• Personally Identifiable Information (PII) – This is information that could lead a third-party to identify who you are and how to contact you including email addresses and phone numbers. PII extends to data values that can lead to identity theft like your social security number and birthdate.
  • Personal Health Information (PHI) – This is information that could identify you and reveal health diagnosis, illnesses, prognosis, and treatments.
  • Personal Financial Information (PFI) – This is information that could identify you and provide information about your investments, credit status, loans, liens, wages, and taxes.

The primary protection focus is the confidentiality (prevention of unauthorized disclosure) of such information. The main threat is a breach of information in which an unauthorized party can access data. A breach could lead to identity theft resulting in company legal liability and loss of company confidence.

What is Information Security?

Information security focuses on the protection of data while stored, in transit, and during processing, and the related informational assets like servers and mobile devices. The objectives are information confidentiality, integrity and availability (C-I-A). Compromise of one or more of the objectives could result in a breach of information to unauthorized parties, inaccuracy in data elements and records, and destruction or denial of access to mission critical data.

Privacy and Security Laws and Regulations

European nation states are serious about privacy. Germany is one of the leaders in this area based on its history of violations towards citizens. Well known North American laws, like the Canadian Personal Information Protection and Electronic Documents Act (PIPEDA) and the U.S. Health Insurance Portability and Accountability Act (HIPAA), set the standard for data privacy in the western hemisphere. In the U.S., there are very few federal laws regarding privacy protection beyond HIPAA which puts pressure on the individual states. Thus, U.S. companies that operate across multiple states must always be aware of various state laws and implement controls commensurate with the most restrictive.

Unlike privacy, information security has very little by way of laws requiring protection. Don’t misunderstand, there are numerous regulations regarding companies having a security program, but government statutes are lacking. Most U.S. congressional statutes in this realm have to do with cybercrime or refer back to data privacy. More recent laws in the U.S., like the Cyber Security Act of 2015, give companies legal rights to protect their data. Stay tuned as many more laws across the international landscape will quickly rise in the remaining years of this decade.

Privacy and Security Frameworks and Standards

A trending industry approach is to focus on creating an organization standard through the lens of privacy and information security frameworks like ISO 29100 and ISO 27000. ISO 29100 is a privacy framework that can be adapted to any organization that stores, transmits, and processes PII; and ISO 27000 series is a set of mature security techniques that can be used by organizations to protect various types and states of data. Both address protection via the implementation of information technology controls and the two frameworks have a direct relationship (according to ISO).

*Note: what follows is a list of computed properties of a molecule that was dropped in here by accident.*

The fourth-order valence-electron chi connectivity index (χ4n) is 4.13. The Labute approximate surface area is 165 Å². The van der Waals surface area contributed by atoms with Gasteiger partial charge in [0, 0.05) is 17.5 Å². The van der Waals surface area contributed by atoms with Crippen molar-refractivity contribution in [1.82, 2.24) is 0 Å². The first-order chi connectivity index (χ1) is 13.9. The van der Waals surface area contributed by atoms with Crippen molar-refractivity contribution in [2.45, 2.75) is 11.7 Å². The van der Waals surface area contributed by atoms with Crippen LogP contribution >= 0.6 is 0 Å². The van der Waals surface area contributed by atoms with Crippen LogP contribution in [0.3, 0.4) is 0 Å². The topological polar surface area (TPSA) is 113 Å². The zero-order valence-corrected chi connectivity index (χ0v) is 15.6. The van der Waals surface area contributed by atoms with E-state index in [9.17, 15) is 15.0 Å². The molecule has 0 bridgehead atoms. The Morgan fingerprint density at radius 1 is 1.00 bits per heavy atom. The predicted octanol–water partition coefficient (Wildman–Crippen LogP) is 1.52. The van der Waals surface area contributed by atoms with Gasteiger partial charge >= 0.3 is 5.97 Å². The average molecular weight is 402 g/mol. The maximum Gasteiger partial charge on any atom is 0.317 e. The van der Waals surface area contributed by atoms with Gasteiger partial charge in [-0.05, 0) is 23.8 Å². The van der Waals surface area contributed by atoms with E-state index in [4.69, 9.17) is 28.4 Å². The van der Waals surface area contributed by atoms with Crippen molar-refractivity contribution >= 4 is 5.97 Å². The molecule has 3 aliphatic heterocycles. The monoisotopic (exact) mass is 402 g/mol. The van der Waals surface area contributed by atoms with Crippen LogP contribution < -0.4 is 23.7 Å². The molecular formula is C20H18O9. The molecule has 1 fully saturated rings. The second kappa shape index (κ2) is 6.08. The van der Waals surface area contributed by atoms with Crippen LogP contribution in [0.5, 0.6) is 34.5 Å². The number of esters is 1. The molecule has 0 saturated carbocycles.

For several years in the U.S., the National Institute of Standards and Technology (NIST) Risk Management Framework (RMF) has been the standard for information security within federal government agencies. RMF has a provision for privacy and all systems using this framework must conduct a privacy impact assessment. In May 2015, NIST drafted a Privacy Risk Management Framework (PRMF) for protecting and assessing federal systems processing personal information. As with ISO, there is a direct relationship between information security and privacy as it pertains to RMF and PRMF.

Most U.S. industries are highly regulated and new regulatory standards require safeguards for privacy and programs for Cyber Security. Most of these regulations make a direct reference to NIST guidelines and frameworks. For regulated organizations, NIST provides guidance via the Cyber Security Framework (CSF) which includes a smidge of privacy techniques. My prediction is that more privacy protection guidance will be incorporated over the coming years of this maturing framework.

Business Privacy and Security Implementations

Privacy and information security, although not the same, are closely related and critical for every business. Privacy should be regarded as an element of information security specifically providing for the confidentiality of PII, PHI, and PFI. The requirements for both are complex and evolving. Every business has a responsibility to understand their legal, civil, and social obligations for data protection. For small to medium sized businesses, the convergence of privacy and security is essential to an efficient and effective data protection program. For certain medium to large sized companies, it makes sense to separate, yet closely relate, the two functions as each can benefit from concentrated focus and management.